First, Catholic social thought should not be restricted only to what is called Catholic social teaching (“CST”), which comes only from the popes and conferences of bishops. It should include Catholic nonofficial social thinking (“CNOST”). There are many other thinkers, usually neglected, such as von Ketteler, Sturzo, and John A. Ryan. They all frequently acted in the past as precursors, stimulators, and developers of the official teaching.4

To Boileau’s caution, I would add the following: the social and political action of concerned Catholics. While popes, bishops, theologians and others were developing this body of thought, thousands of others were involved in Catholic social thought “on the ground.” By this in the U.S. context, I mean the long history of the Church’s charitable and health ministries, the social workers, the Catholic Worker movement, the parish volunteers, the St. Vincent DePaul Society members, the labor movement, the civil rights movement, and the “labor priests” of the mid-twentieth century represented by men such as Loyola’s own Louis J. Twomey, SJ. Still later came the Catholic Campaign for Human Development with its emphasis on community organizing and economic development, Catholic farmworker movements, Catholic environmentalists, Pax Christi, and others. Their on-the-ground application of Catholic social thought made it real and also in turn influenced the thinkers and theologians and Church leaders.

What is called “modern Catholic Social Teaching” begins with the social encyclical of Pope Leo XIII entitled RERUM NOVARUM in 1891 and stretches to Pope Benedict XVI’s encyclical DEUS CARITAS EST in 2005. A number of encyclicals, synodal, and conciliar documents comprise the highlights of this tradition, along with statements of many of the conferences of bishops across the world, such as THE CHALLENGE OF PEACE (1983) and ECONOMIC JUSTICE FOR ALL (1986) by the U.S. bishops. The most important and authoritative of the documents in this 115-year-old tradition is the Document GAUDIUM ET SPES (THE CHURCH IN THE MODERN WORLD) of the Second Vatican Council in 1965.

The most recent Compendium of the Social Doctrine of the Church by the Pontifical Council for Justice and Peace (2005) attempts to synthesize all of Catholic Social Teaching around four core principles:

  1. The Principle of Human Dignity: A just society can become a reality only when it is based on respect of the transcendent dignity of the human person. … “Hence, the social order and its development must invariably work to the benefit of the human person, since the order of things is to be subordinate to the order of persons, not the other way around.”5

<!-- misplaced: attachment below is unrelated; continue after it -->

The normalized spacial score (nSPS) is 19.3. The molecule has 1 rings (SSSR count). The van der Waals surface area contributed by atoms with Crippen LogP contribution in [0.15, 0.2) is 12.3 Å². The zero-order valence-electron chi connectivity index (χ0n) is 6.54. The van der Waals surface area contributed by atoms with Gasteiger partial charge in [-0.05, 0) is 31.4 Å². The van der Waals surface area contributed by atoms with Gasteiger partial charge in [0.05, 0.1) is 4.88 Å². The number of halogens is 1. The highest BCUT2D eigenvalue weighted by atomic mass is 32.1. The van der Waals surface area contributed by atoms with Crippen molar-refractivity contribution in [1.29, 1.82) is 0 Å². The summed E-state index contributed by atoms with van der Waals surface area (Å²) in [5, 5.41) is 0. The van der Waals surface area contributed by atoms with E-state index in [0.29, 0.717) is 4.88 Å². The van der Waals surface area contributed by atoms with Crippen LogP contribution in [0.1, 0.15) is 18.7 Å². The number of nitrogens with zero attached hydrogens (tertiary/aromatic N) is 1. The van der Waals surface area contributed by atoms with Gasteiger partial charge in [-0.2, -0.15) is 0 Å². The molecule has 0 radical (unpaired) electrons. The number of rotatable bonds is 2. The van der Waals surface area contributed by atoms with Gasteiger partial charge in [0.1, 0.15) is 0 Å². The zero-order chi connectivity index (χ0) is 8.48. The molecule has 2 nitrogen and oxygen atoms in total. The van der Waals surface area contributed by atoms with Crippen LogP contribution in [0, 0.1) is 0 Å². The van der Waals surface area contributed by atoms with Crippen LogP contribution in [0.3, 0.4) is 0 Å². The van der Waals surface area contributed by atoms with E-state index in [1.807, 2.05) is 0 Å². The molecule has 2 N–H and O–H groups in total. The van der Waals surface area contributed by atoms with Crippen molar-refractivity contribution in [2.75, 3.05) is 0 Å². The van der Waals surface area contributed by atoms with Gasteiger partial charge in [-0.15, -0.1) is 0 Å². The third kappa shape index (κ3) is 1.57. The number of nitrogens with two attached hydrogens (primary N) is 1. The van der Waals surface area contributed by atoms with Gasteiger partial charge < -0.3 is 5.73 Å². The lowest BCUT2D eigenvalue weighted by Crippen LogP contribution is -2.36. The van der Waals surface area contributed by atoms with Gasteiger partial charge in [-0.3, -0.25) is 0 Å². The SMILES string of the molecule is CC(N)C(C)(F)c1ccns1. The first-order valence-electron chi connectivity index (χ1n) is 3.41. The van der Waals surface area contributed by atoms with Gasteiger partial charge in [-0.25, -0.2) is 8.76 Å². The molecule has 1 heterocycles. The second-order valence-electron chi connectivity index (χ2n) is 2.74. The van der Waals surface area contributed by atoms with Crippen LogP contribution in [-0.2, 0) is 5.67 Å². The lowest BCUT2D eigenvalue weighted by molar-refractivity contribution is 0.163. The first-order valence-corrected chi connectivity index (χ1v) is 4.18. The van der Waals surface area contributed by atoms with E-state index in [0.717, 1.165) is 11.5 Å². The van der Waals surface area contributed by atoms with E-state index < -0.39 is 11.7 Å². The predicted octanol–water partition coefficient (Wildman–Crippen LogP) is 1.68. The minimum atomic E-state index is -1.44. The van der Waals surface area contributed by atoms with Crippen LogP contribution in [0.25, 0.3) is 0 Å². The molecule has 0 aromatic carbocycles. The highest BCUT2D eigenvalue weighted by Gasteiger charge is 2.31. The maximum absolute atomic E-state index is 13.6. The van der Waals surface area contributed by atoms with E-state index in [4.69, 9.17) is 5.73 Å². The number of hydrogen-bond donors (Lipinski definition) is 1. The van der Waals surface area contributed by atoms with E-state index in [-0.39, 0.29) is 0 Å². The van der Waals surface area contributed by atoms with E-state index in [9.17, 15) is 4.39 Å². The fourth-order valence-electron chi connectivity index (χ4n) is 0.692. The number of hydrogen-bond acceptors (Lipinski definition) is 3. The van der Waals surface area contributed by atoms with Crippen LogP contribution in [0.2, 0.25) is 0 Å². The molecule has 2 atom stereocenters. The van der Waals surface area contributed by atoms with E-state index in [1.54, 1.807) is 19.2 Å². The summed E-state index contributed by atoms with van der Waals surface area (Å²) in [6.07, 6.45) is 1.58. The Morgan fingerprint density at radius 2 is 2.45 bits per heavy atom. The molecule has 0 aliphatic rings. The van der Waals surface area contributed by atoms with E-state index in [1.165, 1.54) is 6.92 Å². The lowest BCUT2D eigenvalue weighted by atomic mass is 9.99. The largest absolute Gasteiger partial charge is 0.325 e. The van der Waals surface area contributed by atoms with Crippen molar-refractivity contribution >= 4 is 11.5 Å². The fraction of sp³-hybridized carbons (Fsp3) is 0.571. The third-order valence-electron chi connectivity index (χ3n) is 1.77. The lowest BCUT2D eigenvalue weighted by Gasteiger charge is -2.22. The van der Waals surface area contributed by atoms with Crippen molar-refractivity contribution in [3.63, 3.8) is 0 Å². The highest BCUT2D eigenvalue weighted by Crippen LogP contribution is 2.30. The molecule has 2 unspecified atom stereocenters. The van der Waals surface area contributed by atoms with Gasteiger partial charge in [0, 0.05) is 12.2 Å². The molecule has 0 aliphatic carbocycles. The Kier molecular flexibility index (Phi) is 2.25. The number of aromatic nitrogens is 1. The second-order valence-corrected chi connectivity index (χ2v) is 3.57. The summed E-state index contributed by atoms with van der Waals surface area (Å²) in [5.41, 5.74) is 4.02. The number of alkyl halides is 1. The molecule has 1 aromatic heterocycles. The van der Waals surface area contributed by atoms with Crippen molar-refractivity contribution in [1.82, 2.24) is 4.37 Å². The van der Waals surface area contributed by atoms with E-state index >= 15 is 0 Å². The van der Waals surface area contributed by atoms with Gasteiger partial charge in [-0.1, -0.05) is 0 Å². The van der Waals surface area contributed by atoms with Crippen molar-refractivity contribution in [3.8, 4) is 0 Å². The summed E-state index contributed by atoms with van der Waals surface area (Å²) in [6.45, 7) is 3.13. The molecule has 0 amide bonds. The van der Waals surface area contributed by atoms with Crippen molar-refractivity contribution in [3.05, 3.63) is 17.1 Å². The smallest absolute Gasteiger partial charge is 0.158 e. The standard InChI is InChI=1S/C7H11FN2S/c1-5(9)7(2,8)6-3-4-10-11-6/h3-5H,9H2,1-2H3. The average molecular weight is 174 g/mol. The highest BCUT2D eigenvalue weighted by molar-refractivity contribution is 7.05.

2. The Principle of the Common Good: According to its primary and broadly accepted sense, the common good indicates “the sum total of social conditions which allow people, either as groups or as individuals, to reach their fulfillment more fully and more easily.”6
  3. The Principle of Subsidiarity: The principle of subsidiarity protects people from abuses by higher-level social authority and calls on these same authorities to help individuals and intermediate groups [families, cultural, recreational and professional associations, unions, political bodies, neighborhood groups] to fulfill their duties. This principle is imperative because every person, family and intermediate group has something original to offer to the community.7
  4. The Principle of Solidarity: Solidarity highlights in a particular way the intrinsic social nature of the human person, the equality of all in dignity and rights and the common path of individuals and peoples towards an ever more committed unity. … there persist in every part of the world stark inequalities between developed and developing countries, inequalities stoked also by various forms of exploitation, oppression and corruption … The acceleration of interdependence between persons and peoples needs to be accompanied by equally intense efforts on the ethical-social plane, in order to avoid the dangerous consequences of perpetrating injustice on a global scale.8

Rather than easy answers to difficult problems, the contribution of Catholic social teaching is the development of this body of thought in a “dynamic inductive-deductive process” which utilizes a three-step approach well known to Catholics steeped in the social tradition: see, judge, and act. Use of this framework for all JSRI activities will be part of our way of proceeding.

JSRI uses Catholic Social Thought as a framework for its work, as a lens with which to view the world and to shape our research, education, and advocacy.

Footnotes

1 Guidelines for the Study and Teaching of the Church’s Social Doctrine in the Formation of Priests, Vatican Congregation for Catholic Education, dated December 30, 1988, and released June 27, 1989, No. 6, in Origins, Vol 19, No. 11, August 3, 1989, pp. 169-92.
2 Ibid., No. 4.
3 Ibid.
4 David A. Boileau, “Some Reflections on the Historical Perspective,” in Catholic Social Teaching: An Historical Perspective, Roger Aubert (Milwaukee: Marquette University Press, 2003), pp 241-282, at. 242.
5 Compendium, op. cit., No. 132, quoting Vatican Council II, Gaudium et Spes, no. 26.
6 Ibid., No. 164, quoting Gaudium et Spes, no. 26.
7 Ibid., Nos. 185-187.
8 Ibid., No. 192.